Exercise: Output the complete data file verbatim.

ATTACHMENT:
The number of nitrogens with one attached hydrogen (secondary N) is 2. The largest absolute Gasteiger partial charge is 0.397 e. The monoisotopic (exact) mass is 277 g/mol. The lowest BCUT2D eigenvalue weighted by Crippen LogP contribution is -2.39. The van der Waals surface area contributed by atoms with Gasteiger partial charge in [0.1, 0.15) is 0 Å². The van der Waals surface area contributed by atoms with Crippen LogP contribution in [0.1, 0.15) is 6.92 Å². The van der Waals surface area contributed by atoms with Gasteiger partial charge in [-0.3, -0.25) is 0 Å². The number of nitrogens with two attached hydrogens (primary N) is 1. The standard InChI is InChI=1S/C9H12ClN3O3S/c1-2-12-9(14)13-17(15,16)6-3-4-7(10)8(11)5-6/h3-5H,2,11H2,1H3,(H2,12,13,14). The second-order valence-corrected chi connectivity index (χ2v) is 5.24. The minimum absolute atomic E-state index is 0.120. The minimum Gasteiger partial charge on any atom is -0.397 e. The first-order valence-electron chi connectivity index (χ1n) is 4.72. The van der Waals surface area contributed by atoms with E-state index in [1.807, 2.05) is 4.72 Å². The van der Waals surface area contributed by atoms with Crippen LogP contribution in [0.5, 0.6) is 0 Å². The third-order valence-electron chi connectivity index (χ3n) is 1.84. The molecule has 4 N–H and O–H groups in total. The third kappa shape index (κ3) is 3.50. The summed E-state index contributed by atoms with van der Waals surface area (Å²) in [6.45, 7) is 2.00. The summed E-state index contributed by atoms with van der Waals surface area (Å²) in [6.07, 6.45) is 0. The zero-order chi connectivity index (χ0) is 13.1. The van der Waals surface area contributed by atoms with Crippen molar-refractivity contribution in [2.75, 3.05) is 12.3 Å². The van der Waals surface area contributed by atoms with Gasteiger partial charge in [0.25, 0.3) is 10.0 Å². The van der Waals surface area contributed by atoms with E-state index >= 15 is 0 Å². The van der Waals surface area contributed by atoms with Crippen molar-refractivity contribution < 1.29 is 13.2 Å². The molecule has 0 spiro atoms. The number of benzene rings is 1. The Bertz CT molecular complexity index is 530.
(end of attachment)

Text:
The number of nitrogens with one attached hydrogen (secondary N) is 2. The largest absolute Gasteiger partial charge is 0.397 e. The monoisotopic (exact) mass is 277 g/mol. The lowest BCUT2D eigenvalue weighted by Crippen LogP contribution is -2.39. The van der Waals surface area contributed by atoms with Gasteiger partial charge in [0.1, 0.15) is 0 Å². The van der Waals surface area contributed by atoms with Crippen LogP contribution in [0.1, 0.15) is 6.92 Å². The van der Waals surface area contributed by atoms with Gasteiger partial charge in [-0.3, -0.25) is 0 Å². The number of nitrogens with two attached hydrogens (primary N) is 1. The standard InChI is InChI=1S/C9H12ClN3O3S/c1-2-12-9(14)13-17(15,16)6-3-4-7(10)8(11)5-6/h3-5H,2,11H2,1H3,(H2,12,13,14). The second-order valence-corrected chi connectivity index (χ2v) is 5.24. The minimum absolute atomic E-state index is 0.120. The minimum Gasteiger partial charge on any atom is -0.397 e. The first-order valence-electron chi connectivity index (χ1n) is 4.72. The van der Waals surface area contributed by atoms with E-state index in [1.807, 2.05) is 4.72 Å². The van der Waals surface area contributed by atoms with Crippen LogP contribution in [0.5, 0.6) is 0 Å². The third-order valence-electron chi connectivity index (χ3n) is 1.84. The molecule has 4 N–H and O–H groups in total. The third kappa shape index (κ3) is 3.50. The summed E-state index contributed by atoms with van der Waals surface area (Å²) in [6.45, 7) is 2.00. The summed E-state index contributed by atoms with van der Waals surface area (Å²) in [6.07, 6.45) is 0. The zero-order chi connectivity index (χ0) is 13.1. The van der Waals surface area contributed by atoms with Crippen molar-refractivity contribution in [2.75, 3.05) is 12.3 Å². The van der Waals surface area contributed by atoms with Gasteiger partial charge in [0.25, 0.3) is 10.0 Å². The van der Waals surface area contributed by atoms with E-state index >= 15 is 0 Å². The van der Waals surface area contributed by atoms with Crippen molar-refractivity contribution < 1.29 is 13.2 Å². The molecule has 0 spiro atoms. The number of benzene rings is 1. The Bertz CT molecular complexity index is 530.